Author: Dr. Rhone Fraser

Dr. Rhone Fraser is an independent writer and journalist born of Jamaican immigrants in Brooklyn, New York, on October 12, 1979. He moved to Florida in 1989 and graduated from Zephyrhills (FL) High School in 1997. He graduated from Yale University in 2001, after which time he taught in the public school systems in New Haven (CT) and the Bronx for three years. He then began writing independently and finished a documentary play on the life of Fannie Lou Hamer entitled, "Living Sacrifice," for which he still seeks publication. He earned his Ph.D. in African American Studies from Temple as of August 31, 2012. His dissertation was a literary and historical analysis of Pauline Hopkins, A. Philip Randolph and Paul Robeson. He also is a freelance editor and radio producer, and is currently producer of WPEB's Freedom Readers on 88.1 FM in Philadelphia.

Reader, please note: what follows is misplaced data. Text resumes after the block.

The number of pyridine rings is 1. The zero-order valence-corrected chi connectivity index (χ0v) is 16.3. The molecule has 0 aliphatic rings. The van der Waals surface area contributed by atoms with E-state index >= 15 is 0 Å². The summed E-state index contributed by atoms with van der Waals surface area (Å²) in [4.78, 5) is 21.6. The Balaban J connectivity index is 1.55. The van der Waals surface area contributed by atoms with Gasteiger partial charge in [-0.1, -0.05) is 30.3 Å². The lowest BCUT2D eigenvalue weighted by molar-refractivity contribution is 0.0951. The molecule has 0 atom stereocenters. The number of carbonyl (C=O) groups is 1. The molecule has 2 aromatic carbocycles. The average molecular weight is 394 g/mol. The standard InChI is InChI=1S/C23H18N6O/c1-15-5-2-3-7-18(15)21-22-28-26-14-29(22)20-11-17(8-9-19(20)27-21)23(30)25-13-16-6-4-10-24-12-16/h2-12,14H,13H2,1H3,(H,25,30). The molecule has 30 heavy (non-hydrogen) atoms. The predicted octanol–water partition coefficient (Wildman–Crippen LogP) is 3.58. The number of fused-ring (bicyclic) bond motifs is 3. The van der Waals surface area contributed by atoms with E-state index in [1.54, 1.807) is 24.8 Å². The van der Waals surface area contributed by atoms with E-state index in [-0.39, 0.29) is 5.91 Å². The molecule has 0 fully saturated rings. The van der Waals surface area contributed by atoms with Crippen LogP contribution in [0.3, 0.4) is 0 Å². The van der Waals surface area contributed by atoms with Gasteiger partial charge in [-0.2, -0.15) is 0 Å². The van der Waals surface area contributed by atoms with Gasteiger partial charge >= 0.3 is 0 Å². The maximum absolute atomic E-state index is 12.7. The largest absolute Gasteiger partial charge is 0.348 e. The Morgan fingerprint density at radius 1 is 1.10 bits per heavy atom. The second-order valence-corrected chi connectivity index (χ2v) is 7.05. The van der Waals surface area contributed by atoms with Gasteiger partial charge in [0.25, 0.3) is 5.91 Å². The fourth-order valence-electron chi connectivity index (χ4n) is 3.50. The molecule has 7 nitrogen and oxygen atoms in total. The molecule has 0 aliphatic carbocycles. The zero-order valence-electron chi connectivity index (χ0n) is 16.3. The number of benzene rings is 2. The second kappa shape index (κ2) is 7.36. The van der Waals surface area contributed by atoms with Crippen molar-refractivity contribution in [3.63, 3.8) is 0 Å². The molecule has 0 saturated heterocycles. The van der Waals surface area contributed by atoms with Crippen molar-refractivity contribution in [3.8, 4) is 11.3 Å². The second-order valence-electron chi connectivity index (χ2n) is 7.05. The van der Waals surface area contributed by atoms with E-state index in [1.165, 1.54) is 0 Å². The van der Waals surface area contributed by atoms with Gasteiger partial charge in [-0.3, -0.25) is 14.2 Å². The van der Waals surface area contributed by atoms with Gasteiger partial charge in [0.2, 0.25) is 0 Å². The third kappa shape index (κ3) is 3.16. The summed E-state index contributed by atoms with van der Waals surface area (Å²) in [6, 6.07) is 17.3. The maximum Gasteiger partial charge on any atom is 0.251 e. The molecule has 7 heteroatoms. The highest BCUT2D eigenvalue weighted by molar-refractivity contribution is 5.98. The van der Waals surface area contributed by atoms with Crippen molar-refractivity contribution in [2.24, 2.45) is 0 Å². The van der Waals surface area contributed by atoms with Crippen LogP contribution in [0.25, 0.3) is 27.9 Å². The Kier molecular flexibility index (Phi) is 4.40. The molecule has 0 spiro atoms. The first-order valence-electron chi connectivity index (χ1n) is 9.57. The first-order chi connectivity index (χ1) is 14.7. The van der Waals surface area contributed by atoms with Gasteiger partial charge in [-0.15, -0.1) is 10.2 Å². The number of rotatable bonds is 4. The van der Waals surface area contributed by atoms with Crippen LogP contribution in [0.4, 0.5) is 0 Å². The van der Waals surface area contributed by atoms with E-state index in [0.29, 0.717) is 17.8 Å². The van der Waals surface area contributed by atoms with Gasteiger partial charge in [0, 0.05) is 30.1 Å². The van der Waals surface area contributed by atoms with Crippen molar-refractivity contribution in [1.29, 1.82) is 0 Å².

3 thoughts on “On Hoyt Fuller & Black Aesthetic of the 70s”

  1. Peace Rhone,

    I was googling Hoyt Fuller (the subject of my dissertation) and came across your blog. Nice work.

    Jon Fenderson